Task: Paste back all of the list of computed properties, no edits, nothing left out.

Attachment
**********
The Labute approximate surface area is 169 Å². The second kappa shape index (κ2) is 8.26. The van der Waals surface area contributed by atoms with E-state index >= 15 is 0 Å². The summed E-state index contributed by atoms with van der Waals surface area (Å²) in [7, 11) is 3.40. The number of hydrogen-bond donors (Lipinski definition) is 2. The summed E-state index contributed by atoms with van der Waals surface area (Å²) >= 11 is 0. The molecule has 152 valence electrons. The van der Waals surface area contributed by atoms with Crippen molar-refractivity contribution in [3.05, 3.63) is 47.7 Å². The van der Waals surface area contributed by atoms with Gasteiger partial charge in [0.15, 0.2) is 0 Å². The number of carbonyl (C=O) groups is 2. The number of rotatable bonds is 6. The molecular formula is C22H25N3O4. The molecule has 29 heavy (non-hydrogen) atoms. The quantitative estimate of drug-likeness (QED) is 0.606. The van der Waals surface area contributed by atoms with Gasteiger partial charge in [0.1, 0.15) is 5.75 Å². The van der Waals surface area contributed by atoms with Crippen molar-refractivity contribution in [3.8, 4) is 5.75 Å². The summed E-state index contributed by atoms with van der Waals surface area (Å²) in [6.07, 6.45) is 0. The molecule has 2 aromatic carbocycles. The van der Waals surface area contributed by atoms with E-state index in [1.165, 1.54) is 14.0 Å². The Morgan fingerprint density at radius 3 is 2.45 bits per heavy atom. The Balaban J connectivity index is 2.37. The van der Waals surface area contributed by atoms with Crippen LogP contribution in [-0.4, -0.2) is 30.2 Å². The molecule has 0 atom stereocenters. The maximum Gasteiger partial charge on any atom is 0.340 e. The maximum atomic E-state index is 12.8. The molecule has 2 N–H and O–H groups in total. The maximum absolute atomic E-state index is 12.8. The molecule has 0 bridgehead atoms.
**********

The Labute approximate surface area is 169 Å². The second kappa shape index (κ2) is 8.26. The van der Waals surface area contributed by atoms with E-state index >= 15 is 0 Å². The summed E-state index contributed by atoms with van der Waals surface area (Å²) in [7, 11) is 3.40. The number of hydrogen-bond donors (Lipinski definition) is 2. The summed E-state index contributed by atoms with van der Waals surface area (Å²) >= 11 is 0. The molecule has 152 valence electrons. The van der Waals surface area contributed by atoms with Crippen molar-refractivity contribution in [3.05, 3.63) is 47.7 Å². The van der Waals surface area contributed by atoms with Gasteiger partial charge in [0.15, 0.2) is 0 Å². The number of carbonyl (C=O) groups is 2. The number of rotatable bonds is 6. The molecular formula is C22H25N3O4. The molecule has 29 heavy (non-hydrogen) atoms. The quantitative estimate of drug-likeness (QED) is 0.606. The van der Waals surface area contributed by atoms with Gasteiger partial charge in [0.1, 0.15) is 5.75 Å². The van der Waals surface area contributed by atoms with Crippen molar-refractivity contribution in [3.8, 4) is 5.75 Å². The summed E-state index contributed by atoms with van der Waals surface area (Å²) in [6.07, 6.45) is 0. The molecule has 2 aromatic carbocycles. The van der Waals surface area contributed by atoms with E-state index in [1.165, 1.54) is 14.0 Å². The Morgan fingerprint density at radius 3 is 2.45 bits per heavy atom. The Balaban J connectivity index is 2.37. The van der Waals surface area contributed by atoms with Crippen LogP contribution in [-0.4, -0.2) is 30.2 Å². The molecule has 0 atom stereocenters. The maximum Gasteiger partial charge on any atom is 0.340 e. The maximum atomic E-state index is 12.8. The molecule has 2 N–H and O–H groups in total. The maximum absolute atomic E-state index is 12.8. The molecule has 0 bridgehead atoms.